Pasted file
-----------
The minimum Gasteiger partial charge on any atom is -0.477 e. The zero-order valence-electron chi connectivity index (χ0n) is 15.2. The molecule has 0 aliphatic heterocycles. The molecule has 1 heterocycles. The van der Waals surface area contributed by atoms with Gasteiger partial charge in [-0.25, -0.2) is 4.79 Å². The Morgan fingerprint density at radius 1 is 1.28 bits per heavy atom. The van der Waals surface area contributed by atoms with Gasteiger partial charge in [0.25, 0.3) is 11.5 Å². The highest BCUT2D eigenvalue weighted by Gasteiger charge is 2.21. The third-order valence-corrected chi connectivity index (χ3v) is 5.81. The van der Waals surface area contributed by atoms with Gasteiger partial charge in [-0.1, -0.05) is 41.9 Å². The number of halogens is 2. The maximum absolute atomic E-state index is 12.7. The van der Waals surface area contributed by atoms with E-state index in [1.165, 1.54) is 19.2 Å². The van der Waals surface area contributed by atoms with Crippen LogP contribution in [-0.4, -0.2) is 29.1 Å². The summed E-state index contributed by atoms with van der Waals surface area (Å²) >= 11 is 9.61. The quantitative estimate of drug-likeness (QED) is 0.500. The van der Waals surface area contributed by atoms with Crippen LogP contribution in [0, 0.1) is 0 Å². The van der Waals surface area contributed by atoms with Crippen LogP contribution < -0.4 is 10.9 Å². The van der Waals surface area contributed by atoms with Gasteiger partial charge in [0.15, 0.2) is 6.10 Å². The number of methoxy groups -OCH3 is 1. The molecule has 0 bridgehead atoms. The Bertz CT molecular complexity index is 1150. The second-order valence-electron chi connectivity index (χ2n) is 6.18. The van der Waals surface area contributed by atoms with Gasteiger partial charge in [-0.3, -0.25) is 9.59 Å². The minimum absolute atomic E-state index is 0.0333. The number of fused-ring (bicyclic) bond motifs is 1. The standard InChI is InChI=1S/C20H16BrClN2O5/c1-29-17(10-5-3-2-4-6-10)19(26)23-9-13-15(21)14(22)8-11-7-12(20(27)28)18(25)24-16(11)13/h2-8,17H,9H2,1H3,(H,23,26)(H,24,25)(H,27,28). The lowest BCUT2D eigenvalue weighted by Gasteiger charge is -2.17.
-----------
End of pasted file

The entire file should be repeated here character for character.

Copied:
The minimum Gasteiger partial charge on any atom is -0.477 e. The zero-order valence-electron chi connectivity index (χ0n) is 15.2. The molecule has 0 aliphatic heterocycles. The molecule has 1 heterocycles. The van der Waals surface area contributed by atoms with Gasteiger partial charge in [-0.25, -0.2) is 4.79 Å². The Morgan fingerprint density at radius 1 is 1.28 bits per heavy atom. The van der Waals surface area contributed by atoms with Gasteiger partial charge in [0.25, 0.3) is 11.5 Å². The highest BCUT2D eigenvalue weighted by Gasteiger charge is 2.21. The third-order valence-corrected chi connectivity index (χ3v) is 5.81. The van der Waals surface area contributed by atoms with Gasteiger partial charge in [-0.1, -0.05) is 41.9 Å². The number of halogens is 2. The maximum absolute atomic E-state index is 12.7. The van der Waals surface area contributed by atoms with E-state index in [1.165, 1.54) is 19.2 Å². The van der Waals surface area contributed by atoms with Crippen LogP contribution in [-0.4, -0.2) is 29.1 Å². The summed E-state index contributed by atoms with van der Waals surface area (Å²) >= 11 is 9.61. The quantitative estimate of drug-likeness (QED) is 0.500. The van der Waals surface area contributed by atoms with Crippen LogP contribution in [0, 0.1) is 0 Å². The van der Waals surface area contributed by atoms with Crippen LogP contribution < -0.4 is 10.9 Å². The van der Waals surface area contributed by atoms with Gasteiger partial charge in [0.15, 0.2) is 6.10 Å². The number of methoxy groups -OCH3 is 1. The molecule has 0 bridgehead atoms. The Bertz CT molecular complexity index is 1150. The second-order valence-electron chi connectivity index (χ2n) is 6.18. The van der Waals surface area contributed by atoms with Gasteiger partial charge in [-0.3, -0.25) is 9.59 Å². The minimum absolute atomic E-state index is 0.0333. The number of fused-ring (bicyclic) bond motifs is 1. The standard InChI is InChI=1S/C20H16BrClN2O5/c1-29-17(10-5-3-2-4-6-10)19(26)23-9-13-15(21)14(22)8-11-7-12(20(27)28)18(25)24-16(11)13/h2-8,17H,9H2,1H3,(H,23,26)(H,24,25)(H,27,28). The lowest BCUT2D eigenvalue weighted by Gasteiger charge is -2.17.